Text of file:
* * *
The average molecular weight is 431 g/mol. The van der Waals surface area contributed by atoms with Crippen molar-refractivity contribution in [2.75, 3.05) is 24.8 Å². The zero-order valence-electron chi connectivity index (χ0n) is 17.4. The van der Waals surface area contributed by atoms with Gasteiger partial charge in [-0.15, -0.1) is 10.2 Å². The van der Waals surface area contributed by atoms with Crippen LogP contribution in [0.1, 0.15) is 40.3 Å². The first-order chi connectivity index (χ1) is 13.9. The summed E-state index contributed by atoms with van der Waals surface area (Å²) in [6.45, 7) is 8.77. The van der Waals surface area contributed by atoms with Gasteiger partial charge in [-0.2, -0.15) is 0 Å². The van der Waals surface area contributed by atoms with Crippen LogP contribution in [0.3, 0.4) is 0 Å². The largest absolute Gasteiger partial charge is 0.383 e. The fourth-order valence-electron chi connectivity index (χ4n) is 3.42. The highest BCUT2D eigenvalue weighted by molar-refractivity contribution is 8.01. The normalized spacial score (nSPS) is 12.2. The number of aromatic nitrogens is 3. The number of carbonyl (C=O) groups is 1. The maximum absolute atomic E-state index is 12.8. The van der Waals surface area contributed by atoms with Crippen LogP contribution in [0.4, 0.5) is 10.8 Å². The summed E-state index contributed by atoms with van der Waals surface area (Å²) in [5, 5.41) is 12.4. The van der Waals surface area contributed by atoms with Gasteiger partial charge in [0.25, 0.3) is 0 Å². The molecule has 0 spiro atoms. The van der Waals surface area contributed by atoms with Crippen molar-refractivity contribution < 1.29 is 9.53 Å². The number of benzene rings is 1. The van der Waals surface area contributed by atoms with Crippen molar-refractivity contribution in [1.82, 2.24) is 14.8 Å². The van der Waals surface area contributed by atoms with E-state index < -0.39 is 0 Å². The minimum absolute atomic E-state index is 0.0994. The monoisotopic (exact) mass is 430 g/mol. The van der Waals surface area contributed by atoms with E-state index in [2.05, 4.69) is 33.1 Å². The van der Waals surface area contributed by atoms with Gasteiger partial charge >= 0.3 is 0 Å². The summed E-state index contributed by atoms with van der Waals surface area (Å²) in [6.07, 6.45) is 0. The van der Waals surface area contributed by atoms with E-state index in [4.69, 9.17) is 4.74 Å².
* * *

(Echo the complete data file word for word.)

The average molecular weight is 431 g/mol. The van der Waals surface area contributed by atoms with Crippen molar-refractivity contribution in [2.75, 3.05) is 24.8 Å². The zero-order valence-electron chi connectivity index (χ0n) is 17.4. The van der Waals surface area contributed by atoms with Gasteiger partial charge in [-0.15, -0.1) is 10.2 Å². The van der Waals surface area contributed by atoms with Crippen LogP contribution in [0.1, 0.15) is 40.3 Å². The first-order chi connectivity index (χ1) is 13.9. The summed E-state index contributed by atoms with van der Waals surface area (Å²) in [6.45, 7) is 8.77. The van der Waals surface area contributed by atoms with Gasteiger partial charge in [-0.2, -0.15) is 0 Å². The van der Waals surface area contributed by atoms with Crippen LogP contribution in [0.3, 0.4) is 0 Å². The largest absolute Gasteiger partial charge is 0.383 e. The fourth-order valence-electron chi connectivity index (χ4n) is 3.42. The highest BCUT2D eigenvalue weighted by molar-refractivity contribution is 8.01. The normalized spacial score (nSPS) is 12.2. The number of aromatic nitrogens is 3. The number of carbonyl (C=O) groups is 1. The maximum absolute atomic E-state index is 12.8. The van der Waals surface area contributed by atoms with Crippen LogP contribution in [0.4, 0.5) is 10.8 Å². The summed E-state index contributed by atoms with van der Waals surface area (Å²) in [5, 5.41) is 12.4. The van der Waals surface area contributed by atoms with Gasteiger partial charge in [0.25, 0.3) is 0 Å². The molecule has 0 spiro atoms. The van der Waals surface area contributed by atoms with Crippen molar-refractivity contribution < 1.29 is 9.53 Å². The number of benzene rings is 1. The van der Waals surface area contributed by atoms with Crippen molar-refractivity contribution in [1.82, 2.24) is 14.8 Å². The van der Waals surface area contributed by atoms with E-state index < -0.39 is 0 Å². The minimum absolute atomic E-state index is 0.0994. The monoisotopic (exact) mass is 430 g/mol. The van der Waals surface area contributed by atoms with E-state index in [2.05, 4.69) is 33.1 Å². The van der Waals surface area contributed by atoms with Gasteiger partial charge >= 0.3 is 0 Å². The summed E-state index contributed by atoms with van der Waals surface area (Å²) in [6.07, 6.45) is 0. The van der Waals surface area contributed by atoms with E-state index in [4.69, 9.17) is 4.74 Å².